While reading Hilary Mantel’s Wolf Hall (review below), I began to wonder if her protagonist, Thomas Cromwell, was in some way related to Oliver Cromwell (father of democracy, or ruthless subjugator, depending on your viewpoint). The latter Cromwell was born in 1599, while Thomas lost his head in 1540. Curiosity got the better of me, and so I set about researching the Cromwell family tree. (Yes, I know, I am a total nerd…)
Sometimes, however, a little nerdiness pays off because I came across an interesting little historical fact. Both Cromwell men were indeed related (Thomas was Oliver’s great-great-granduncle). However Cromwell was not Ollie’s real surname … it was actually Williams!
The scenario transpired as follows: Thomas Cromwell’s sister Katherine married Morgan Williams (a Welshman). They had a son called Richard. After the death of both Elizabeth and Morgan, Thomas took his orphaned nephew under his wing. Richard Williams lived with his uncle and worked closely with him during Thomas’ meteoric rise to power in the court of Henry VIII. Out of respect for his powerful uncle, and presumably to show his gratitude, Richard informally adopted the surname Cromwell.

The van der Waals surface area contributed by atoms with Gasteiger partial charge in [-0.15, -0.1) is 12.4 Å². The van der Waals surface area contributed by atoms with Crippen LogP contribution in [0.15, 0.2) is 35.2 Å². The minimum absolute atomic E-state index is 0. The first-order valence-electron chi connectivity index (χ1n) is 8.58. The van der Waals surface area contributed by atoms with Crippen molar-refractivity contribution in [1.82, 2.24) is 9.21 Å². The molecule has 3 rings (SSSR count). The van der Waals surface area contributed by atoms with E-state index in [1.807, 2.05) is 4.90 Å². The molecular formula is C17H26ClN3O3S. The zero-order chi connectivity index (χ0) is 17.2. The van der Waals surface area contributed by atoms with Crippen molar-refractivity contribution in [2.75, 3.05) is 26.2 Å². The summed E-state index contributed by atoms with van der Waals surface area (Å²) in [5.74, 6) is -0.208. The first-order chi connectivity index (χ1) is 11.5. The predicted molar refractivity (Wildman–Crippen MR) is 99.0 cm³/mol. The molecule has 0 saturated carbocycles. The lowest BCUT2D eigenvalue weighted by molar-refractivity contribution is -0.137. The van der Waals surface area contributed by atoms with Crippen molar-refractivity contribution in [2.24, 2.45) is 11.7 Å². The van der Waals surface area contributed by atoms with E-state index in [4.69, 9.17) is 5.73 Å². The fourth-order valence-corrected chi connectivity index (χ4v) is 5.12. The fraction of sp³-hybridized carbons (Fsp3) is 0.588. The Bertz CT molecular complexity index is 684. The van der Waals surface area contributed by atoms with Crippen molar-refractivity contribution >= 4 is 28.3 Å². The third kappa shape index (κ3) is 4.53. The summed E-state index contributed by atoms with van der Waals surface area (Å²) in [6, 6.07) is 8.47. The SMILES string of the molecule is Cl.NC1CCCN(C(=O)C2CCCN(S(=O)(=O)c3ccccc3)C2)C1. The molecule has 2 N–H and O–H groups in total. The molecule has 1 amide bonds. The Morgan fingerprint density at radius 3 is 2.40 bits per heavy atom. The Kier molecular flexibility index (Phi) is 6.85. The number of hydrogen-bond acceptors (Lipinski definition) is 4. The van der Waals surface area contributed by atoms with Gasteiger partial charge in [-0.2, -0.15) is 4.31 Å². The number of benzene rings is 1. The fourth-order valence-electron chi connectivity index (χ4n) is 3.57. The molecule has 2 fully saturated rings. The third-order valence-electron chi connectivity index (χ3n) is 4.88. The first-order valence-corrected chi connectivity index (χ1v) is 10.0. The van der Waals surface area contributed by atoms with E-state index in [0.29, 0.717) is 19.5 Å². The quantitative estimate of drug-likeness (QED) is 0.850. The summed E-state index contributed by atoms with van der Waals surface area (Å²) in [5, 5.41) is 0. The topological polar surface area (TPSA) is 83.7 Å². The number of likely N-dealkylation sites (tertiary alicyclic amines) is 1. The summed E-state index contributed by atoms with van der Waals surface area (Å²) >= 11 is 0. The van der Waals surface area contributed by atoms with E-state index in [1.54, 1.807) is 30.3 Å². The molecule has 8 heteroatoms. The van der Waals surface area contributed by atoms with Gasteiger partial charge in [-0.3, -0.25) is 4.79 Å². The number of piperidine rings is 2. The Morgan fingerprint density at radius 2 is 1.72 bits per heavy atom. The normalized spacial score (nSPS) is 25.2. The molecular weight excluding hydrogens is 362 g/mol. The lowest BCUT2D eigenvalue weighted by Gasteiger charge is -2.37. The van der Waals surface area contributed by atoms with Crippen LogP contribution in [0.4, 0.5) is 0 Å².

Richard became successful in his own right, particularly after his uncle's death. He became a favourite of Henry VIII (a precarious position, given that the tempermental king was prone to beheading some of his erstwhile “favourites”). Henry made Richard a knight and he became known as “Sir Richard Williams alias Cromwell” or “Sir Richard Williams known as Cromwell”. Quite a mouthful. Sir Richard had a son Henry, who in turn had a son Robert, who had a son Oliver. And so, Sir Richard was Oliver’s great-grandfather.
However, it seems the “alias” and “known as” became too much for people, because the surname Williams gradually morphed into Cromwell over time. So there you have it! Oliver Cromwell should have been Oliver Williams … it doesn’t quite have the same ring to it, does it?